Additionally, Carlson would determine whether participating volunteers undergraduate and graduate students, and others could match astrological interpretations, written by the participating astrologers, to themselves. From the time of its release, the Carlson study has been criticized for the extraordinary demands it placed on the participating astrologers, which would be regarded as unfair in normal social science.
Eysenck, 8; Hamilton, This may give the impression of a fair method, but given the narrow demographics of the sample, there is an elevated likelihood of receiving similar items from which to choose, which makes it unfair Hamilton, 12; Ertel, Given this skewed design, the irregularities of which are not obvious to the casual reader, Carlson directs our attention to the various safeguards he used to assure us that no unintended bias would influence the experiment.
He describes in detail the precautions used to screen volunteers against negative views of astrology, how the samples were carefully numbered and guarded to ensure they were blind, and the exact contents of the sealed envelopes provided to test participants. The experiment consisted of several separate tests.
The volunteer students performed three tests, a natal chart interpretation ranking test, a natal chart interpretation component rating test, and a CPI ranking test. In the CPI ranking test, astrologers were given, for each single natal chart, three CPI profiles, one of which was genuine, and asked to make first and second choices.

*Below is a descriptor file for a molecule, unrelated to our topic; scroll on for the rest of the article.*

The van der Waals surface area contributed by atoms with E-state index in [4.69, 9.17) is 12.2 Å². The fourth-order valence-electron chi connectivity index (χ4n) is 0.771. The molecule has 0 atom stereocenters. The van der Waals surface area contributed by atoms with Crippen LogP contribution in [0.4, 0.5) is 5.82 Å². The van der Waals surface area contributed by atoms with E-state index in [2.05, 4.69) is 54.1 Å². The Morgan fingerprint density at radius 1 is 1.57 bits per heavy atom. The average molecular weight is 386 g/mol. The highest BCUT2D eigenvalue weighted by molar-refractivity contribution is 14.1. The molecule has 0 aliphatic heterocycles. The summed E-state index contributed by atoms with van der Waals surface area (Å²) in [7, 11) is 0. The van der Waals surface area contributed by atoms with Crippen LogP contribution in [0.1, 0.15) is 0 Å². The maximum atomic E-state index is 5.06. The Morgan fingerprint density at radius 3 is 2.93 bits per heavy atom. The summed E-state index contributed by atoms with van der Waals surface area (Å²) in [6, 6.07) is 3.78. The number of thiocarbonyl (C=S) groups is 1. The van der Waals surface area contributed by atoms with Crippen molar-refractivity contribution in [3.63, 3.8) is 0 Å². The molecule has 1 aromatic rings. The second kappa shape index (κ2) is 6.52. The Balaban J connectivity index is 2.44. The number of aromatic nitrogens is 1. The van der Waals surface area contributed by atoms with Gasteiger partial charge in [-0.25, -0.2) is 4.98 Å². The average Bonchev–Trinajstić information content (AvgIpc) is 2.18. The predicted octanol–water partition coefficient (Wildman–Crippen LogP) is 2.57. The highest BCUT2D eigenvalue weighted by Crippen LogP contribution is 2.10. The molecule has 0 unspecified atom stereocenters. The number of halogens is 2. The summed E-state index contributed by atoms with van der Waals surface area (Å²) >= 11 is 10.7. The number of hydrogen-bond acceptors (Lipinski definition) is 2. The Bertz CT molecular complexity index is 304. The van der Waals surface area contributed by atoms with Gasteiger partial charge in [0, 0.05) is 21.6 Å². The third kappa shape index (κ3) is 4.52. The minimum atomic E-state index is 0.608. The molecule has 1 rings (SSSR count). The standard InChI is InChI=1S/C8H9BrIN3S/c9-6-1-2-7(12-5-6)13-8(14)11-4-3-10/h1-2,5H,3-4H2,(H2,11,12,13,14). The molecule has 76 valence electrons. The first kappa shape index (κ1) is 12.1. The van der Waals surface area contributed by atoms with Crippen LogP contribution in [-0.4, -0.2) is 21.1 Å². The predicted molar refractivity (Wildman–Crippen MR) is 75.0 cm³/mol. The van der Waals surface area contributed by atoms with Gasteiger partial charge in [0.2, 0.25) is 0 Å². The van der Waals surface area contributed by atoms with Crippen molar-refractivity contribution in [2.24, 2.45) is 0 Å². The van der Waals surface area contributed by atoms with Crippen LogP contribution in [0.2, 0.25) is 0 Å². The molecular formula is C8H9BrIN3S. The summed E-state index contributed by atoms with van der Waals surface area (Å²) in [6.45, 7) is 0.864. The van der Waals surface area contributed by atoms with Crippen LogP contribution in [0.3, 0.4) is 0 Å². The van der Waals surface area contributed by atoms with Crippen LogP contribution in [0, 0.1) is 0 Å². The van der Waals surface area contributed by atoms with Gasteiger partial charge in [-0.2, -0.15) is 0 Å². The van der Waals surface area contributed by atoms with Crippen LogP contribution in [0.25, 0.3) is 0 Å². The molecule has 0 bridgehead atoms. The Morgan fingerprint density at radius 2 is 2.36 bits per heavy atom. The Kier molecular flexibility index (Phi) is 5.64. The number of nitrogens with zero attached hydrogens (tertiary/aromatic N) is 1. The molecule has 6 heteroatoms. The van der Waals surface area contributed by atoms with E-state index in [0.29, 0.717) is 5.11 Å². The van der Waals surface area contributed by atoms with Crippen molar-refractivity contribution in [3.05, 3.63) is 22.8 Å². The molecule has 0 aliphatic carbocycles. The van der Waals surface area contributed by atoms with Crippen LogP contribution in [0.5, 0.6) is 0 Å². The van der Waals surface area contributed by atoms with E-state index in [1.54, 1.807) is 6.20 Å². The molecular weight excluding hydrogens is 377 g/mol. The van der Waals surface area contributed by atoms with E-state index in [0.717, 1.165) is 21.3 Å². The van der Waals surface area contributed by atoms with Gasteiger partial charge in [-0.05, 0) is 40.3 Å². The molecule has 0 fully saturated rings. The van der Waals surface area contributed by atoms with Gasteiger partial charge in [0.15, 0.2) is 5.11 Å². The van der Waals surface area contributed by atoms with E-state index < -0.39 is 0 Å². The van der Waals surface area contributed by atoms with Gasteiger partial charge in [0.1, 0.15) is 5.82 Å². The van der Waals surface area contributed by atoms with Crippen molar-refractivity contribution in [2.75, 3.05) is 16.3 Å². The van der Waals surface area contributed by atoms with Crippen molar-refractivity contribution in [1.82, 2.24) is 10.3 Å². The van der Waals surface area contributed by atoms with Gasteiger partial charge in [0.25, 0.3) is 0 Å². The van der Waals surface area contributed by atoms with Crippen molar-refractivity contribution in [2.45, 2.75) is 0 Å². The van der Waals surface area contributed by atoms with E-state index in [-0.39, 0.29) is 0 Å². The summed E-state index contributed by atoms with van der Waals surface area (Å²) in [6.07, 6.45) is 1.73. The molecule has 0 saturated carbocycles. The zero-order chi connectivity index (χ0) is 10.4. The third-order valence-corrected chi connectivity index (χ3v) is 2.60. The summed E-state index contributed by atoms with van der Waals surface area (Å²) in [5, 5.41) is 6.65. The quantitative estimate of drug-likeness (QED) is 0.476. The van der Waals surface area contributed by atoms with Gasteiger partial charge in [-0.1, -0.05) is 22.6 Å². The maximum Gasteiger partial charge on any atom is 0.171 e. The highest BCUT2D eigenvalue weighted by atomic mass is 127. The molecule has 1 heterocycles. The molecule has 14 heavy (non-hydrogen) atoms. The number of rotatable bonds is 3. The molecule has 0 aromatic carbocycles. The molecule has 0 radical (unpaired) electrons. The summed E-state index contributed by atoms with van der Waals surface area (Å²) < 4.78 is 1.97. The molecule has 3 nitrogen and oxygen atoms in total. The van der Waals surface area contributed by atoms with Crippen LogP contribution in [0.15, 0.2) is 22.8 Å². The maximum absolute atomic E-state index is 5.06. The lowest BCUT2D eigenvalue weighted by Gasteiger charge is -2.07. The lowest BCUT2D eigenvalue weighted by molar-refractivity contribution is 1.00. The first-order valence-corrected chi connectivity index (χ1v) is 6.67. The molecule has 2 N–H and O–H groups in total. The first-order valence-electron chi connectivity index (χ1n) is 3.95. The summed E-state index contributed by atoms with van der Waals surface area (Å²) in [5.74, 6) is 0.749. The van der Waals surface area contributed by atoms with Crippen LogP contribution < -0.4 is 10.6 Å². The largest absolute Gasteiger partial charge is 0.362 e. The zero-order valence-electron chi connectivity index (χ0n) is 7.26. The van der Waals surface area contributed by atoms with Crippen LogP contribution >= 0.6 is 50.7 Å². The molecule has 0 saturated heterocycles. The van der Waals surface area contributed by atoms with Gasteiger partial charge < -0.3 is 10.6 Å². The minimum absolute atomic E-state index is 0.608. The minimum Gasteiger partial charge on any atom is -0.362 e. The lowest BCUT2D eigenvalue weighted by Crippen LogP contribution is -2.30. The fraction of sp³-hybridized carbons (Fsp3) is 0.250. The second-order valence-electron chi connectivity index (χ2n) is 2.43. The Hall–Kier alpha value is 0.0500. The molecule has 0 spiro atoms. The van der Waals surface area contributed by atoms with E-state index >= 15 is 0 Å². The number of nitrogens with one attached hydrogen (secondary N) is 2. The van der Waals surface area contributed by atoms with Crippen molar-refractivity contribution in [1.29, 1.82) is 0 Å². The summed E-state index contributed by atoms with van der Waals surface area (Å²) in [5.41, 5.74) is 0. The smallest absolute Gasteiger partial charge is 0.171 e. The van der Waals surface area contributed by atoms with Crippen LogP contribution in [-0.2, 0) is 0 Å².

There were 28 participating astrologers who matched natal charts with CPIs. Success, Carlson states, would be evaluated by the frequency of combined first and second choices, which is the correct protocol for this unconventional format. In addition to the ranking test of first, second, and third best fit, the astrologers were tested for their ability to rate the same CPIs according to a scale of accuracy. This task allowed for finer discrimination within a greater range of choices.
This observation is scarcely relevant, given the stated success criteria of the first and second choice frequencies combined.
Correlation :: The Journal of Research into Astrology
Then, to determine whether the astrologers were successful, Carlson directs our attention to the rate for the third place choices, which, as already noted, was consistent with chance. Thus he declares that the combined first two choices were not chosen at a significant frequency. This conclusion, however, ignores the stated success criteria and is in fact untrue. He shows a weighted histogram and a best linear fit graph to illustrate each of these three groups of ratings. Carlson directs our attention to the first choice graph as support for his conclusion for this test. The slope is actually slightly downward.
Confirmation bias in the Wyman and Vyse experiment
The graphs for the other two choices are not remarked upon, but show slightly positive slopes. These point ratings should not be grouped as though they were quantitatively related to the later three-choice test. Volunteers were divided into a test group and a control group. Members of the test group were each given three choices, all of the same Sun sign, one of which was interpreted from their natal chart Carlson, For the results of this test, Carlson shows a comparison of the frequencies of the correct chart as first, second, and third choices for the test group and the control group again ignoring his stated protocol to combine the frequencies of the first two choices.